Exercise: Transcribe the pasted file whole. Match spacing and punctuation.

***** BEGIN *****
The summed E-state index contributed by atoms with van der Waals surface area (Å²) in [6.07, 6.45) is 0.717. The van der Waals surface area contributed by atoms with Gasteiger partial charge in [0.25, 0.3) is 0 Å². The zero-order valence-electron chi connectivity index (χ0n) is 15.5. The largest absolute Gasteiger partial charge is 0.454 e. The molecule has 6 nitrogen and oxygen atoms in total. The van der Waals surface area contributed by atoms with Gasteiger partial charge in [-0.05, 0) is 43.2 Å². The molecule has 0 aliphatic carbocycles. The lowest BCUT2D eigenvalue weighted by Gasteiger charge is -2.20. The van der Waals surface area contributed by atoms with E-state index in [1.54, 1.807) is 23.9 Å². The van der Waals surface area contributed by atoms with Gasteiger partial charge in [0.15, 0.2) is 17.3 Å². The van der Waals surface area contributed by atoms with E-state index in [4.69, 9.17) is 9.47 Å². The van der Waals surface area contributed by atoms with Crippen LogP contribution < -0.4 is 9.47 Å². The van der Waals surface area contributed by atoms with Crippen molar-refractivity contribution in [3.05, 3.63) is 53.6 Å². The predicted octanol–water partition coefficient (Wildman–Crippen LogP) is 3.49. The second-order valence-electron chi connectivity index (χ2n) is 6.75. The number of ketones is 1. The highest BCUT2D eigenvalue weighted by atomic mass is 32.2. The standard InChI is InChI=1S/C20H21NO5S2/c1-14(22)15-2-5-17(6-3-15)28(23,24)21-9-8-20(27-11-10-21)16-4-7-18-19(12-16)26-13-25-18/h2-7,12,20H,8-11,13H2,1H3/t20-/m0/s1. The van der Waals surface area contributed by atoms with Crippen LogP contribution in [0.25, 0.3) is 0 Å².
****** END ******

The summed E-state index contributed by atoms with van der Waals surface area (Å²) in [6.07, 6.45) is 0.717. The van der Waals surface area contributed by atoms with Gasteiger partial charge in [0.25, 0.3) is 0 Å². The zero-order valence-electron chi connectivity index (χ0n) is 15.5. The largest absolute Gasteiger partial charge is 0.454 e. The molecule has 6 nitrogen and oxygen atoms in total. The van der Waals surface area contributed by atoms with Gasteiger partial charge in [-0.05, 0) is 43.2 Å². The molecule has 0 aliphatic carbocycles. The lowest BCUT2D eigenvalue weighted by Gasteiger charge is -2.20. The van der Waals surface area contributed by atoms with E-state index in [1.54, 1.807) is 23.9 Å². The van der Waals surface area contributed by atoms with Gasteiger partial charge in [0.15, 0.2) is 17.3 Å². The van der Waals surface area contributed by atoms with E-state index in [4.69, 9.17) is 9.47 Å². The van der Waals surface area contributed by atoms with Crippen LogP contribution < -0.4 is 9.47 Å². The van der Waals surface area contributed by atoms with Crippen molar-refractivity contribution in [3.05, 3.63) is 53.6 Å². The predicted octanol–water partition coefficient (Wildman–Crippen LogP) is 3.49. The second-order valence-electron chi connectivity index (χ2n) is 6.75. The number of ketones is 1. The highest BCUT2D eigenvalue weighted by atomic mass is 32.2. The standard InChI is InChI=1S/C20H21NO5S2/c1-14(22)15-2-5-17(6-3-15)28(23,24)21-9-8-20(27-11-10-21)16-4-7-18-19(12-16)26-13-25-18/h2-7,12,20H,8-11,13H2,1H3/t20-/m0/s1. The van der Waals surface area contributed by atoms with Crippen LogP contribution in [0.25, 0.3) is 0 Å².